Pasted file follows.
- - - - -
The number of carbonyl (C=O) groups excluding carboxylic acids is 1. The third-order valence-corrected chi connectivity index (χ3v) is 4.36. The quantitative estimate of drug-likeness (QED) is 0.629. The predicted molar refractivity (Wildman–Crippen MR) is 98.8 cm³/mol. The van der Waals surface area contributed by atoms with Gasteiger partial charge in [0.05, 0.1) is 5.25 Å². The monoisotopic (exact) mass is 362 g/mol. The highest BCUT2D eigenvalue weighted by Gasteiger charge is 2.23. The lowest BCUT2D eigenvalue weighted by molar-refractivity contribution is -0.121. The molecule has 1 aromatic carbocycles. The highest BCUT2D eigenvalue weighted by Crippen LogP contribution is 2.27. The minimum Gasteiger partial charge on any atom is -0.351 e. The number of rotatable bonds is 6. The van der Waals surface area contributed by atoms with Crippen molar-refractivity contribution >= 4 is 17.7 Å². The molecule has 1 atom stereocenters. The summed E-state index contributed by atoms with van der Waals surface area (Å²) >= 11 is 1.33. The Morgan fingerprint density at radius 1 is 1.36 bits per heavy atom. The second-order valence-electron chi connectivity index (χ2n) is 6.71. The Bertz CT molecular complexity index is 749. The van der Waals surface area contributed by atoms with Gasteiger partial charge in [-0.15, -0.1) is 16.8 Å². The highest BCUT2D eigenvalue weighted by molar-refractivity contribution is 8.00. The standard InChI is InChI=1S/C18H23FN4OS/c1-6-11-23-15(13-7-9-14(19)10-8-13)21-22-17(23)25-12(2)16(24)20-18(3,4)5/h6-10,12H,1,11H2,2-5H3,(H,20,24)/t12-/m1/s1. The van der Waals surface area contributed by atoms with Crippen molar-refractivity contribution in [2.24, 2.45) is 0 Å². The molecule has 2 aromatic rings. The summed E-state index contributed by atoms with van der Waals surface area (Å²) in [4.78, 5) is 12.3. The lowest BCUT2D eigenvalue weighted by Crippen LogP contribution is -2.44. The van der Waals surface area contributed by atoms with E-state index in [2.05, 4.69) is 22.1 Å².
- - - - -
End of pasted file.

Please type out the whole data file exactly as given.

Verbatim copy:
The number of carbonyl (C=O) groups excluding carboxylic acids is 1. The third-order valence-corrected chi connectivity index (χ3v) is 4.36. The quantitative estimate of drug-likeness (QED) is 0.629. The predicted molar refractivity (Wildman–Crippen MR) is 98.8 cm³/mol. The van der Waals surface area contributed by atoms with Gasteiger partial charge in [0.05, 0.1) is 5.25 Å². The monoisotopic (exact) mass is 362 g/mol. The highest BCUT2D eigenvalue weighted by Gasteiger charge is 2.23. The lowest BCUT2D eigenvalue weighted by molar-refractivity contribution is -0.121. The molecule has 1 aromatic carbocycles. The highest BCUT2D eigenvalue weighted by Crippen LogP contribution is 2.27. The minimum Gasteiger partial charge on any atom is -0.351 e. The number of rotatable bonds is 6. The van der Waals surface area contributed by atoms with Crippen molar-refractivity contribution >= 4 is 17.7 Å². The molecule has 1 atom stereocenters. The summed E-state index contributed by atoms with van der Waals surface area (Å²) >= 11 is 1.33. The Morgan fingerprint density at radius 1 is 1.36 bits per heavy atom. The second-order valence-electron chi connectivity index (χ2n) is 6.71. The Bertz CT molecular complexity index is 749. The van der Waals surface area contributed by atoms with Gasteiger partial charge in [-0.15, -0.1) is 16.8 Å². The highest BCUT2D eigenvalue weighted by molar-refractivity contribution is 8.00. The standard InChI is InChI=1S/C18H23FN4OS/c1-6-11-23-15(13-7-9-14(19)10-8-13)21-22-17(23)25-12(2)16(24)20-18(3,4)5/h6-10,12H,1,11H2,2-5H3,(H,20,24)/t12-/m1/s1. The van der Waals surface area contributed by atoms with Crippen molar-refractivity contribution in [2.24, 2.45) is 0 Å². The molecule has 2 aromatic rings. The summed E-state index contributed by atoms with van der Waals surface area (Å²) in [4.78, 5) is 12.3. The lowest BCUT2D eigenvalue weighted by Crippen LogP contribution is -2.44. The van der Waals surface area contributed by atoms with E-state index in [2.05, 4.69) is 22.1 Å².